Leave no trace
Hiking along Horseshoe Canyon, AB (Photo by Brett Gilmour)
September is upon us and everyone is trying to maximize the rest of this warm weather by spending time outdoors. As we head out to our favourite Nature Destinations or natural areas, we need to be conscious of our surroundings and minimize our impact on the environment.
Over the past few years, hiking and camping have been gaining in popularity among people of all ages. Whether it's taking a peaceful walk in the Prairies or stargazing in the mountains, there is something for everyone to enjoy.
However, increases in outdoor recreational activities have magnified the impact of unsustainable practices, such as littering and the trampling of vegetation. Littering can have devastating effects on wildlife that mistake litter for food, while trampling results in vegetation loss and degrades plant communities.
We can minimize our impact by following the seven leave no trace principles. The Leave No Trace Canada program was created to promote and inform people about the steps they can take to reduce their environmental impact when participating in outdoor recreational activities. These steps include:
- Plan ahead and prepare
To minimize your impact on the environment, plan and prepare before heading out on a trip. This includes hiking in smaller groups and scheduling your trip to avoid peak hours. If you are looking for the perfect conservation site to explore, visit our Connect2Nature website.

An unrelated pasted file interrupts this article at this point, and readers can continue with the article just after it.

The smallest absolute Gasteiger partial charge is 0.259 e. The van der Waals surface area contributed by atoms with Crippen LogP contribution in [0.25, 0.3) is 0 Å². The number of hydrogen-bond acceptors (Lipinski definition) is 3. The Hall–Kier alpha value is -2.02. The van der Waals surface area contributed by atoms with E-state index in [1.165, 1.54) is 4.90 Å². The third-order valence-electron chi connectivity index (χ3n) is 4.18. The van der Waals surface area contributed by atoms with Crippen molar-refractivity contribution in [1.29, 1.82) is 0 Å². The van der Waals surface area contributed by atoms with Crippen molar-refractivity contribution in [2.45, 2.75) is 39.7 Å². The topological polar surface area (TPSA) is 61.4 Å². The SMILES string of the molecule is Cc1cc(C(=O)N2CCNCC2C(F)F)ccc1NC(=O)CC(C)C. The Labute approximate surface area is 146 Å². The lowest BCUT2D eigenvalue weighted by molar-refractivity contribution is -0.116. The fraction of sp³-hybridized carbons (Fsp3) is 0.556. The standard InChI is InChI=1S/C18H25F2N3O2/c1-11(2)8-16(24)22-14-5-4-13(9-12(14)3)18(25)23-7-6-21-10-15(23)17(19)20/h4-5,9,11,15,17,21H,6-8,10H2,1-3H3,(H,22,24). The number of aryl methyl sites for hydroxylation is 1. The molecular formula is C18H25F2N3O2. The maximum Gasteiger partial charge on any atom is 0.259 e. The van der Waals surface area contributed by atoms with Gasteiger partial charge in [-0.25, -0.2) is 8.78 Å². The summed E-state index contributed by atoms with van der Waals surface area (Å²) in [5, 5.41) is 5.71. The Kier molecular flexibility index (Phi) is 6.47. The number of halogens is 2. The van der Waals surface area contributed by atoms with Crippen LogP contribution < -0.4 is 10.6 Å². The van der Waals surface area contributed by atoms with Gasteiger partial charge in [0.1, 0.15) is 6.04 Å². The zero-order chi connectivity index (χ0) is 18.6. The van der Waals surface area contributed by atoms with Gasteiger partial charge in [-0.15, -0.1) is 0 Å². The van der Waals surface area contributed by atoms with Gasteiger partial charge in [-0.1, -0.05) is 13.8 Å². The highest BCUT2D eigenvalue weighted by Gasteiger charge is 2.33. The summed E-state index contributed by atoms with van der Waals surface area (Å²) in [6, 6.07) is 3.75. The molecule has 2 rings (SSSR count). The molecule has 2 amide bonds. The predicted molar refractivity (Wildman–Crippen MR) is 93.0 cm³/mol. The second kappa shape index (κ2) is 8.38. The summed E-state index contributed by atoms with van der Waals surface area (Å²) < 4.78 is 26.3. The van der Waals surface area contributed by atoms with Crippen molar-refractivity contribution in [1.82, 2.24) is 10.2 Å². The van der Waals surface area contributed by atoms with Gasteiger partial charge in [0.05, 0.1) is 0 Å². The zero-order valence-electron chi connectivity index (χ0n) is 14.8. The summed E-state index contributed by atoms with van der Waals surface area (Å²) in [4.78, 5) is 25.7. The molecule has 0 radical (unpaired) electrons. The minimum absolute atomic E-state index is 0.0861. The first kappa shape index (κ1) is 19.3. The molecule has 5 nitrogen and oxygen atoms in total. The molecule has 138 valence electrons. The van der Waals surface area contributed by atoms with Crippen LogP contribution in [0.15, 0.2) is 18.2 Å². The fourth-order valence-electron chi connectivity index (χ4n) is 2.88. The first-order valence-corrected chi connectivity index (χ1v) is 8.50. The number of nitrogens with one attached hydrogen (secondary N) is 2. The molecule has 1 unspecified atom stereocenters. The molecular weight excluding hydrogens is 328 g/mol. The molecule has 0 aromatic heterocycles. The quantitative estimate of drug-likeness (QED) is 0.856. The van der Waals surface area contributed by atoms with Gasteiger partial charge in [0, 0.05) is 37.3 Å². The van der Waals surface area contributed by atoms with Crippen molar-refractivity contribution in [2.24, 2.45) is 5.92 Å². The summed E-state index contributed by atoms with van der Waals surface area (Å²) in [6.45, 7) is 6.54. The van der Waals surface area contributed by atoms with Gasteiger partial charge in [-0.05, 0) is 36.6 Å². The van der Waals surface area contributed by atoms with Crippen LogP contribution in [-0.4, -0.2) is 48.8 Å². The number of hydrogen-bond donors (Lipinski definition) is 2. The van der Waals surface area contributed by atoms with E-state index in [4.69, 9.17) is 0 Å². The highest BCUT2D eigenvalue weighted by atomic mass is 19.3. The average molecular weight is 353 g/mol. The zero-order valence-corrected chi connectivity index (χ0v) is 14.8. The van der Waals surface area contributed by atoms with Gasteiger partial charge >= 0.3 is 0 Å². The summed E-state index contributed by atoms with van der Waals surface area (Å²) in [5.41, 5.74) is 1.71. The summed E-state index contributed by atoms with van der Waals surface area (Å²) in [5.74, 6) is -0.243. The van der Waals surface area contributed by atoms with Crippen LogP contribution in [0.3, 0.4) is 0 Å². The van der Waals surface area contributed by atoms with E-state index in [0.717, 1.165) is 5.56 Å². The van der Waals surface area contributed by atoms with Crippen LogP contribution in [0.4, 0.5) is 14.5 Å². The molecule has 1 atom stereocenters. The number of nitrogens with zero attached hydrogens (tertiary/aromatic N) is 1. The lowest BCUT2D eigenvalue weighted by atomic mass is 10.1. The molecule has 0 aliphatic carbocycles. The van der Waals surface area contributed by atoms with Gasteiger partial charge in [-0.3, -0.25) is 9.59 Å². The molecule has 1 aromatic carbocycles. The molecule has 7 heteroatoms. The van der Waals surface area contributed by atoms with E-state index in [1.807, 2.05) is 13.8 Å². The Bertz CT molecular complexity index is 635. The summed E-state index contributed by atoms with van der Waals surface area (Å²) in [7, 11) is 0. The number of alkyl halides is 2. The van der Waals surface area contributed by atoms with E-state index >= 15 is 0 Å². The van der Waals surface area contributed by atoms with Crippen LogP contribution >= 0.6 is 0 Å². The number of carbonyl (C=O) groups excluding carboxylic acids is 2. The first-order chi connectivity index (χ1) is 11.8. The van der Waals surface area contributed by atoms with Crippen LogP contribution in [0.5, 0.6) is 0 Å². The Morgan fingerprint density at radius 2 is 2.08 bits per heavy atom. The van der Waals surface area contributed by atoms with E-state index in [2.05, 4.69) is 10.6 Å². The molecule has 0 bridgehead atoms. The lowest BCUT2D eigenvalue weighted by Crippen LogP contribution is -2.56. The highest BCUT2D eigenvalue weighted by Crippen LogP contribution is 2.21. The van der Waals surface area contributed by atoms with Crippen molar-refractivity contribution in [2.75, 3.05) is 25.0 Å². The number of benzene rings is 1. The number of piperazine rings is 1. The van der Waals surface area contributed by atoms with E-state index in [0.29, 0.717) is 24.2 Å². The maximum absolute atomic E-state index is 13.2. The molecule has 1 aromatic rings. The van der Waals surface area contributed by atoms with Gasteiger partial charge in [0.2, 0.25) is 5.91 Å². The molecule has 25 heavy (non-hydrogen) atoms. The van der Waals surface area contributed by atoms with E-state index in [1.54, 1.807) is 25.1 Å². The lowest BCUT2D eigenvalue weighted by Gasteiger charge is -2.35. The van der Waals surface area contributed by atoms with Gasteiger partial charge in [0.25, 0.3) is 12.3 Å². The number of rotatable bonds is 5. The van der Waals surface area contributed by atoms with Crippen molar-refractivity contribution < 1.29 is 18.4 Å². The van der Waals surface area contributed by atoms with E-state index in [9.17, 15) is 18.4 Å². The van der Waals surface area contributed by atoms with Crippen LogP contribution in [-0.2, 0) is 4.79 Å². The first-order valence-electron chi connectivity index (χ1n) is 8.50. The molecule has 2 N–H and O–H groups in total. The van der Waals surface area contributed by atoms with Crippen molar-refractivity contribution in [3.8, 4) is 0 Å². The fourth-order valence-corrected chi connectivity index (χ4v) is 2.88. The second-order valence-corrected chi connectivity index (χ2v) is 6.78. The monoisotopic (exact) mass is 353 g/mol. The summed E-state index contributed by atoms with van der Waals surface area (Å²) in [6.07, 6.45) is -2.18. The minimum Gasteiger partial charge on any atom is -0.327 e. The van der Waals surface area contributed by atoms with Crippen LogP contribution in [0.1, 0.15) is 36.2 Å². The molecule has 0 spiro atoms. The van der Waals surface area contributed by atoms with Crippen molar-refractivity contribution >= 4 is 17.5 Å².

- Travel and camp on durable surfaces
Brooks Point coastline trail (Photo by Adam Taylor)
Travel and camp on durable surfaces, such as campsites and hiking trails. Always avoid trampling vegetation by staying on the trail, as it can kill plants and compress the soil. Soil compaction prevents water and essential nutrients from reaching plants’ roots, which prevents it from growing.
- Dispose of waste properly
Always take your food waste with you. If left behind, animals can become dependent on food scraps and display aggression toward humans when deprived. Before leaving a natural area, dispose of your leftover food and place it in a bear-proof garbage bin or take it home with you.
This principle also refers to human waste, which should be buried in a hole 15 to 20 centimeters deep, and soap, which should be biodegradable and scattered well away from bodies or water.
- Leave what you find
Leave behind any plants and animals you encounter on your trip. Non-native species can become invasive and devastate local wildlife by outcompeting them for food and resources.
- Minimize campfire impact
Unattended and improperly extinguished campfires can lead to devastating forest fires. A safer option is to use a camping stove, as it does not leave any trace and reduces the risk of a fire spreading. However, if having a campfire is necessary, keep your fire small and put it out thoroughly before leaving.
Cow and calf moose (Photo by NCC)
- Respect wildlife
Do not approach or feed wildlife. Wild animals can become aggressive and territorial, and getting too close may result in an attack. Feeding wildlife can also lead to serious health issues, as they already have specialized diets. Providing them with the wrong food can eventually lead to malnourishment or death.
- Be considerate of other visitors
Many people visit natural areas to unwind and enjoy the sounds of nature. Be courteous toward other visitors by wearing earphones to avoid disturbing others if you are listening to music. If you want your canine friend to accompany you, make sure they are permitted, and keep your them under control.
By following these simple principles, we can responsibly enjoy the outdoors and help conserve our natural areas. Always remember to take nothing from the wild and to leave nothing behind.